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CNS Barcode

Scan and Generate Barcodes



This example demonstrates generating barcodes using CNS Barcode via function calls. The plug-in is capable of generating many different types of barcodes, and an example of each type can be found in this example database.

Generate example database

Download Example File

FileMaker 7–11 Example

FileMaker 12 Example

How it works

To understand how this example works, open the Manage Database dialog. Find the “Barcode” field, and double-click it. This should open the “Specify Calculation” window.

CNSBC_Generate( “Code39” ; Data )

This short calculation is all that is needed to create a barcode. The first parameter defines the type of barcode you want, which is “Code39” in this example. The second parameter defines the actual data you want encoded in the barcode.

This example uses a calculated container field to display the barcode image. Notice the field type is “Calculation”, and when you look at the “Specify Window” window for the field, in the bottom left corner is a “Calculation result is” field which is set to “Container”.

If you wanted to put this in a script instead of a calculation field, you can do that too. Simply create your script, and add the Set Field script step to the script. The “Target field” for the Set Field script step would be your container field, and the “Calculated Result” would be the function call as above. The following would create a Code 39 barcode with “Your Data Here” encoded in it and place it in the “db::barcodeimage” field.

Set Field [ db::barcodeimage ; CNSBC_Generate( “Code39” ; “Your Data Here” )]

If you wanted to specify the barcode type and/or barcode data in a field, that would look something like the following.

Set Field [ db::barcodeimage ; CNSBC_Generate( db::barcodetype ; db::barcodedata )]

It really is that easy to create barcodes with CNS Barcode.

How to recreate in your solution

After you have gone over the example databases, learned how they work and how the plug-in works, you can integrate the plug-in into your own solutions. There are many ways this can be done, but here are a few of the most common ways.

Note, to properly integrate the plug-in into your own solution you need to be proficient at FileMaker scripting and calculations. While our documentation tries to provide some tips, teaching all the ins and outs of FileMaker scripting and calculations is beyond what we do. FileMaker offers many training options to help you further your FileMaker developing skills. If you are looking for a professional developer to integrate the plug-in into your solution, you can search for one on FileMaker's Consultants site.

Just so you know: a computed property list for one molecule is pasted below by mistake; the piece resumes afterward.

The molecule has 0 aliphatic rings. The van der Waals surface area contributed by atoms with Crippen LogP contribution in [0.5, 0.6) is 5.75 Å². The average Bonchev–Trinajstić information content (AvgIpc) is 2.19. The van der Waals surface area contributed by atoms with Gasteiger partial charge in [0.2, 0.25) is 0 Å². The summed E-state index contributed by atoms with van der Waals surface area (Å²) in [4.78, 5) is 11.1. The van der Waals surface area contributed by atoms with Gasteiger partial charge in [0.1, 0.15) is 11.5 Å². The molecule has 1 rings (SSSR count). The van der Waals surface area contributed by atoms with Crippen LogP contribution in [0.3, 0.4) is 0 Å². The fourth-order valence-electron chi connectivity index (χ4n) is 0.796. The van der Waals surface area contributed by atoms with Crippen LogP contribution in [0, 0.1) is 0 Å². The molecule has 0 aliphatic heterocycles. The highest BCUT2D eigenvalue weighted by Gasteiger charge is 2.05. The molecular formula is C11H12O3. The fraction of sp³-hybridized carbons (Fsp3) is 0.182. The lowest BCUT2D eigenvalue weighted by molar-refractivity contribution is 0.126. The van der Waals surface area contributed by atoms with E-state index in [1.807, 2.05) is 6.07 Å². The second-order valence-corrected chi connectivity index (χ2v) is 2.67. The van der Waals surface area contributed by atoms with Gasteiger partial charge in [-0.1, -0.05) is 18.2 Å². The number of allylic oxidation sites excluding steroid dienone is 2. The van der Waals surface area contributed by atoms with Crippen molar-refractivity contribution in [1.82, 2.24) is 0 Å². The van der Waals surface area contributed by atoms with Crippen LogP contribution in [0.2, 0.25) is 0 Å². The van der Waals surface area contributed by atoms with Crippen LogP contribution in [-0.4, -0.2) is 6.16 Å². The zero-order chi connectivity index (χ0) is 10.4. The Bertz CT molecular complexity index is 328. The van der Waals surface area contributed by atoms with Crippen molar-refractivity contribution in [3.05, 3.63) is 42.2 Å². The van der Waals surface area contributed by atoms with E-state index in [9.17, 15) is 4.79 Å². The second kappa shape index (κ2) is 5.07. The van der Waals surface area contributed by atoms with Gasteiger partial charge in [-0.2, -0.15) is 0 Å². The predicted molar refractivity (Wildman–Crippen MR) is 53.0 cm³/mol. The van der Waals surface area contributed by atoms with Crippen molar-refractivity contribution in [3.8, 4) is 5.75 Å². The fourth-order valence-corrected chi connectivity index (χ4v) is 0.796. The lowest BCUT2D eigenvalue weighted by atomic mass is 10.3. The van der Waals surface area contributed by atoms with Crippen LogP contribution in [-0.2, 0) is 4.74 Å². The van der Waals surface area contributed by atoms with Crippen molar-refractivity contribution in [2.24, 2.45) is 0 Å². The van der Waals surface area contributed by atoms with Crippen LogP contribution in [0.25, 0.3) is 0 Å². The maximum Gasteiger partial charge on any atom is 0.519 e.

Import example script

This is the easiest way to go, but can be the most frustrating at the same time. When importing a script, you will have to go back over the imported script with a fine tooth comb. Field references will be different between the example database and your own database, so you will have to touch every script step to make sure all field references are correct. This will mainly deal with the Set Field script step (but check all the script steps to make sure they are correct for your database). Select the Set Field step and check the “Specify target field” button to make sure that field is correct. Then check the “Calculated result” button and make sure any field (and table names) are correct. If you find /* */ at the beginning and end of the calculation, FileMaker has commented out the code because of incorrect field references. You will need to fix all field references, and then remove the /* */ from the beginning and the end.

Re-create example script

Print out or view the example script and re-create it in your own database. Since you will be creating the script as you go, you are less likely to overlook an incorrect field reference as you would with Importing an example script. This method helps you to better understand what your script is doing since you are actually creating the script yourself.

Create script from scratch

If you went over all the example databases, you should have a pretty good idea what a script would look like. Using the function browser to give you more information about the functions, you can create a script to send an email exactly as you need it. Click the “Functions” tab to open the function browser. Remember to build error checking into your scripts. This is very important and will save much frustration later when something stops working and you have no idea why and no errors to go by.

Be sure to check out the Coding Considerations section for some helpful tips on working with the plug-in functions and writing scripts.